Every October marks Down Syndrome Awareness Month where individuals, businesses and advocacy groups promote inclusion of individuals with Down syndrome within the workplace and society.
The Getting Hired team is celebrating Down Syndrome Awareness Month throughout October to help spread awareness on these individuals’ abilities and accomplishments within the workplace.
What is Down syndrome and how prevalent is it?
According to the Centers for Disease Control and Prevention, Down syndrome is the most common chromosomal condition, with approximately one in every 700 babies (about 6,000) in the U.S. are born with it every year.
Down syndrome is caused when a person is born with a full or partial extra copy of chromosome 21. This results in varying degrees of cognitive delays with most having mild to moderate delays in physical and cognitive development.
Individuals with Down syndrome are at a higher risk of some medical conditions, but with support from their family, friends and community are able to lead positive and productive lives. They can attend school, work, vote and make many other valuable contributions to society.
Spreading this message and raising awareness of the potential of people with Down syndrome is one of the key goals of Down Syndrome Awareness Month.
What organizations are run by individuals with Down syndrome?
Individuals with Down syndrome are increasingly participating in the workplace and society. Here are some of the organizations created or inspired by individuals with Down syndrome that have recently caught Getting Hired’s eye:
1. Sweet Heat Jam Co. was created by Nolan who happens to have Down syndrome. Nolan’s business has grown to produce over 5,000 jars of jam a year. Sweet Heat Jam also started a culinary program to help other young adults with intellectual disabilities!
2. Collettey’s is changing the world, one cookie at a time. Collette is an individual with Down syndrome and after being turned down in many job interviews, she decided to pursue her passion for baking. She now employs 13 individuals with disabilities and speaks frequently about how the disability community is often overlooked.
3. Da Bomb was created by Morgan Tibbens who is a young woman with Down syndrome who is active in the Special Olympics, Best Buddies and opened Da Bomb to sell bath tub fragrances.
4. John’s Crazy Socks is a father-son business with a social and retail mission of spreading happiness in the world. Check out John’s Crazy Socks to meet John, a young man with Down syndrome who believes in giving back as his business donates five percent of their earnings to the Special Olympics!
5. Brittany’s Baskets of Hope is dedicated to supporting families in welcoming a new baby with Down syndrome into their lives. The mission is to provide guidance and information for parents and gifts for siblings.
6. Megology was created by Megan Bomgaars, who is an artist, entrepreneur and public speaker. Her products include t-shirts that feature her motto of “Don’t limit me.”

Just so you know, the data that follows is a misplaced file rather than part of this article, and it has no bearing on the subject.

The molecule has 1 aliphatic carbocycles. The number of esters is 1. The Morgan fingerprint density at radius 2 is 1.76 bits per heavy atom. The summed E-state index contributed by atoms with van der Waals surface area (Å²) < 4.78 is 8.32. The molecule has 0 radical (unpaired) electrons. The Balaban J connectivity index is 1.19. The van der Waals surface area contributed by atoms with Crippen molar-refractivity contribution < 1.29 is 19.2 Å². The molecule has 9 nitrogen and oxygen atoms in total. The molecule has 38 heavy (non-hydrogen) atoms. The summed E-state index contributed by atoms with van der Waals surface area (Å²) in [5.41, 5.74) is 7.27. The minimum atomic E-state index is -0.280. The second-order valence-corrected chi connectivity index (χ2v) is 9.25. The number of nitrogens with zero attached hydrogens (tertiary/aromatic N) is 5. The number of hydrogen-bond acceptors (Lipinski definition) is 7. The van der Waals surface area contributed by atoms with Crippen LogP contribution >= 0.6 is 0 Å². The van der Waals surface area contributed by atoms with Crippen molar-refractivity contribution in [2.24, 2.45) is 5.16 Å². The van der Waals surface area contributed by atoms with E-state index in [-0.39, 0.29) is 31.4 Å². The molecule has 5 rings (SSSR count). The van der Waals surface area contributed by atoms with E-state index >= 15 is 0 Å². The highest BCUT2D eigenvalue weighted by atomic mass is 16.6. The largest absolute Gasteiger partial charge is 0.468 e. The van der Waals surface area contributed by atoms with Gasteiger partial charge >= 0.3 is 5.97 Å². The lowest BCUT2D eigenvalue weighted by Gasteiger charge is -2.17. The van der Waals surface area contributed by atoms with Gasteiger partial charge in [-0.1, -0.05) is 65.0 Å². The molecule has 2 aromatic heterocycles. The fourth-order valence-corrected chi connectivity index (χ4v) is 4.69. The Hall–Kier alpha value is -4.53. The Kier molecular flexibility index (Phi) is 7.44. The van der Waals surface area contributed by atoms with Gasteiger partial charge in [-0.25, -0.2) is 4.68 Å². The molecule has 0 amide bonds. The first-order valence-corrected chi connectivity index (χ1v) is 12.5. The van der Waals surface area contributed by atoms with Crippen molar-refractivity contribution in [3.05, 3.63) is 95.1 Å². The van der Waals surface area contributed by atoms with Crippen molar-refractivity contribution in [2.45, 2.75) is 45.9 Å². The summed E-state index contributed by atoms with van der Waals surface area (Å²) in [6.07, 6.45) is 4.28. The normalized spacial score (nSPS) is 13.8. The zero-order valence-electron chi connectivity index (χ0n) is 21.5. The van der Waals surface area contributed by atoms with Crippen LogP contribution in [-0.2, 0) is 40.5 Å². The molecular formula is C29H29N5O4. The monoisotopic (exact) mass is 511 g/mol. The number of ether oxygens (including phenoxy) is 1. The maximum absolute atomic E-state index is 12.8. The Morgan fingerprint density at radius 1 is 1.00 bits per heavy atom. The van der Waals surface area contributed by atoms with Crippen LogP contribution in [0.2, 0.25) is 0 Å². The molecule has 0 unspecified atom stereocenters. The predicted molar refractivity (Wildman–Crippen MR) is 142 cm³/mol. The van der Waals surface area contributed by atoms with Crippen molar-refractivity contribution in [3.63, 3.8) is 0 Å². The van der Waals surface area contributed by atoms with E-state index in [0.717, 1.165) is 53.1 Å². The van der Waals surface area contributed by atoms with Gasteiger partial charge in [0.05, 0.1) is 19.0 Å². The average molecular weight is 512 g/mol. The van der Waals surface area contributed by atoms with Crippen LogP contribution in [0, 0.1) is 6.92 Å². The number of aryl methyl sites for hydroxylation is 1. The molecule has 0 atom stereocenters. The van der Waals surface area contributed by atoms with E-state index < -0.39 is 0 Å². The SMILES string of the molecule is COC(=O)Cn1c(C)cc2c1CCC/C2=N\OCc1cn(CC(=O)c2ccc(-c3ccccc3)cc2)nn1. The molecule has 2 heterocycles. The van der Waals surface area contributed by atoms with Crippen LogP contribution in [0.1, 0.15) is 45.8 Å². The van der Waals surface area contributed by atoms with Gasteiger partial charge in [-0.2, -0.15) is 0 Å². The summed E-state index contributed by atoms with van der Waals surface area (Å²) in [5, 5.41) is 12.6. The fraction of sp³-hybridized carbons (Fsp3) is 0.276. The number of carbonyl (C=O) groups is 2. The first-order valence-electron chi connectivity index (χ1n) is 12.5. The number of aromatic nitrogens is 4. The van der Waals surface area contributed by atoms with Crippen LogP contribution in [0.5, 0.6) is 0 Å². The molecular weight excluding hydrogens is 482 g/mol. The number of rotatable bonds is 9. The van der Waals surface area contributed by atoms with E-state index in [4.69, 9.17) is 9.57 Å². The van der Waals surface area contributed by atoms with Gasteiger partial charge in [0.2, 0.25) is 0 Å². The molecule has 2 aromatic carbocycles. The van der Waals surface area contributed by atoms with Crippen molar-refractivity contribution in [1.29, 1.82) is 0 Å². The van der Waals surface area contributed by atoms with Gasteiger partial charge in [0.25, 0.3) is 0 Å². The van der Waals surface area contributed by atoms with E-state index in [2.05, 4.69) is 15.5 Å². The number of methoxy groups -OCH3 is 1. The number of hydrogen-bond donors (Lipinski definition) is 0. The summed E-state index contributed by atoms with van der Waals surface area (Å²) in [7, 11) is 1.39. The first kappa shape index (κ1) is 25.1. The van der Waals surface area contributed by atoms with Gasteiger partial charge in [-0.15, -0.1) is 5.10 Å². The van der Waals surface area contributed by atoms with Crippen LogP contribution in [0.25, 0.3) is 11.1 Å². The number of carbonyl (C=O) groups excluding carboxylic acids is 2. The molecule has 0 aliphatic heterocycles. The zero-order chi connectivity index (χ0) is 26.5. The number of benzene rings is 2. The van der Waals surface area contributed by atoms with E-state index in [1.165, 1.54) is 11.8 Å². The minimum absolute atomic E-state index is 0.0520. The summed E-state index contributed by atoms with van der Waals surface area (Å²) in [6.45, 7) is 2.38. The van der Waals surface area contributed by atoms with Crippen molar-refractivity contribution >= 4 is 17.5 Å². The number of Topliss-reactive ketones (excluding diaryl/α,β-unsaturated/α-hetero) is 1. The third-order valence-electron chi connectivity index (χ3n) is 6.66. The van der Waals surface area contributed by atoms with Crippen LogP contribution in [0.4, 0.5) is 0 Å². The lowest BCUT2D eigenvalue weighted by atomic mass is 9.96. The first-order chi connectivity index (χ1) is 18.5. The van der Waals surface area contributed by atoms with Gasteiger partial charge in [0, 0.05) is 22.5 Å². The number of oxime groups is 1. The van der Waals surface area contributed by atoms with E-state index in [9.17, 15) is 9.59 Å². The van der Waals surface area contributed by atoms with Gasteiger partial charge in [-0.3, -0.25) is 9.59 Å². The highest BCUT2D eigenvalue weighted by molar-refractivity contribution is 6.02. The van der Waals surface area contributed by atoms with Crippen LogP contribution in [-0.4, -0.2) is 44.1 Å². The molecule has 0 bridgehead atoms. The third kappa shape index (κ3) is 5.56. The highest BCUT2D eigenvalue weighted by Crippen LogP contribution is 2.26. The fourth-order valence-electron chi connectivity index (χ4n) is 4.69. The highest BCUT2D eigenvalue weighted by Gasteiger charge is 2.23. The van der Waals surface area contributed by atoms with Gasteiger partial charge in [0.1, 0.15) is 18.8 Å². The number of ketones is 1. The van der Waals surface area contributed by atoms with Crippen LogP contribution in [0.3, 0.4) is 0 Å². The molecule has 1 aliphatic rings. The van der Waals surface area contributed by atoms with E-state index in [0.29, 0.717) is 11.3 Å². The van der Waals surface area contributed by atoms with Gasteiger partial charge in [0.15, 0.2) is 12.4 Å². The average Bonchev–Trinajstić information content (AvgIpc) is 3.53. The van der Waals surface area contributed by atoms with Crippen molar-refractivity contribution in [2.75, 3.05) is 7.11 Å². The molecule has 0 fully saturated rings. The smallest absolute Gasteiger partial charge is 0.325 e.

7. Group Hug Apparel was started by Andrew Banar who has Down syndrome and other associated health issues. Andrew wanted to raise money to go to college so he started with a lemonade stand but his mom encouraged him to use his rock & roll drawings on printed t-shirts instead and they grew from there!
8. Poppin Joe’s Gourmet Kettle Corn was established by Joe, a young adult with Down syndrome who wanted to have his own business. With the support of his family, you can find Joe’s kettle corn in Walmart, fairs and more in Kansas and Georgia!
9. Bitty & Beau’s Coffee is more than just a cup of coffee. The Wrights have four children with the youngest Bitty and Beau both have Down syndrome. Bitty & Beau’s coffee continues to grow with their third shop opening this month and they currently employ 60 people with intellectual and developmental disabilities.
10. Blake’s Snow Shack started with snow cones and then it snowballed to nationwide media attention of Blake Pyron and his ambition to own his own business and not be held back by his Down syndrome.
The National Down Syndrome Society (NDSS) has great workforce programs for individuals with Down syndrome. Learn more about their #DSWorks Employment program and their success stories of individuals with Down syndrome becoming successful designers, customer service representatives, business owners and more!
How can I support individuals with Down syndrome?
Your business can get involved in many ways to promote and support individuals with Down syndrome in the workplace throughout October.
- Share this blog on social media and tag @gettinghired to be featured on our social channels.
- Participate in Buddy Walks taking place in more than 100 locations nationwide! The walks raise awareness and funds for programs that benefit individuals with Down syndrome and their families.
- Volunteer and support Best Buddies, an international non-profit organization dedicated to creating opportunities for friendships, employment and leadership development for people with intellectual and developmental disabilities.
- Share NDSS success stories of individuals with Down syndrome in the workforce on social media with the hashtag #DSWorks.
For more information on how you can support individuals with Down syndrome in the workplace, follow Getting Hired on Twitter or contact our team for additional support.